Digital satellite TV is broadcast from a satellite located on orbit around the Earth. A homeowner who subscribes to the service must put a satellite dish outside that picks up the signal and delivers it into the home. Subscribers can receive all major national channels and premium channels, although local channels are sometimes difficult to receive.
The satellites that send the digital signals are located about 22,200 miles (35,730 km) above the Earth. They move with the Earth, in order to constantly remain in the same position relative to the ground. This orbit is referred to as geosynchronous. The satellites receive the initial signal from a broadcast center on the Earth, and then send it back down to the subscribers' dishes. The digital satellite signal is then processed through the subscribers' in-home receivers, and sent into the television for viewing.
The receiver is a key piece of equipment, because the code sent from the satellite is encrypted. Without encryption, anyone could buy a black market satellite dish, and hook it up to their television to receive free service. Video is first compressed and then is encrypted, a process that takes place at the initial broadcast point on the ground. When the signal is sent from the dish to the receiver, the receiver decompresses and interprets the signal. The receiver can only interpret the signal correctly if it has been programmed with the correct security codes by the service provider.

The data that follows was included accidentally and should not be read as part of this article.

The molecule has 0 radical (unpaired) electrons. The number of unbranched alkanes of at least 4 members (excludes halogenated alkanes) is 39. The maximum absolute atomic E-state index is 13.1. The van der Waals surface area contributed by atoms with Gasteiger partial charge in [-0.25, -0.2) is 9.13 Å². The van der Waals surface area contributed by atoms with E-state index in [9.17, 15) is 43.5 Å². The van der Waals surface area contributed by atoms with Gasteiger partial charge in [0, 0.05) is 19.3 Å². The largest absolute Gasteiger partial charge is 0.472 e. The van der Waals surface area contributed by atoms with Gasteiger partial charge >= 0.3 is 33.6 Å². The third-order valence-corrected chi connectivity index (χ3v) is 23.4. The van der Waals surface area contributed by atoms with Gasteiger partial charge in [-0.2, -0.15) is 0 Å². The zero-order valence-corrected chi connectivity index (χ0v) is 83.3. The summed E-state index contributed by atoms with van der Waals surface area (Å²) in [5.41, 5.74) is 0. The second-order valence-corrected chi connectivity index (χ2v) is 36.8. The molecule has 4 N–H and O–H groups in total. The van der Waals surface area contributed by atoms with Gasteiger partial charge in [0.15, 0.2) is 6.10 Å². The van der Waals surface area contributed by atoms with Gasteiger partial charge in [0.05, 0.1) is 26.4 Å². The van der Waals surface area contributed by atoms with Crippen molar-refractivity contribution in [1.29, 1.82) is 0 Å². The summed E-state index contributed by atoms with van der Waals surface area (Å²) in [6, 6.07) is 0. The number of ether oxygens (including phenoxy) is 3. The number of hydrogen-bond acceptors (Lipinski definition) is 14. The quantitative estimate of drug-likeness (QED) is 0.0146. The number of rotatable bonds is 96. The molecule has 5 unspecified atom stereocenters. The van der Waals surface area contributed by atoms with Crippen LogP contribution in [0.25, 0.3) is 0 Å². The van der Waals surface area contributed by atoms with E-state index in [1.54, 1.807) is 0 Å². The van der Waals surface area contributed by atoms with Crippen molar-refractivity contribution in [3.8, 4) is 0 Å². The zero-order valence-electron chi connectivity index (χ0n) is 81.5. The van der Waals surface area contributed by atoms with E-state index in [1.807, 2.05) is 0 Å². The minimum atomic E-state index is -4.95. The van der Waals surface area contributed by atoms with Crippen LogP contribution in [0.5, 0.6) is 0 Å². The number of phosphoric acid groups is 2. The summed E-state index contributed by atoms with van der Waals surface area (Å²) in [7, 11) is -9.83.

Some manufacturers of computer equipment offer digital satellite TV cards that can be installed in computers. They claim that these cards can pick up and decrypt the signals from a satellite TV provider for no charge except the initial purchase price. These cards essentially pirate the signal, and are not recommended because of their legal implications.
The major competitor for digital satellite TV is cable service. There are some advantages and disadvantages to digital satellite service that should be considered for someone seeking to subscribe. The major advantage is availability. Many rural areas do not have access to digital cable service, but have no problem with receiving the wide variety of stations available through digital satellite TV. The major disadvantage is weather related outages. Since the signal relies on a transmission coming from the sky, the service is vulnerable to outages and interruptions during bad weather.
Much like digital cable, digital satellite TV receivers can have the ability to record programs. Many can also pause or rewind live television just like a digital video recorder (DVR) system does with digital cable. To receive the high definition (HD) channels through the receiver, the subscriber must have an HD television, just as with cable.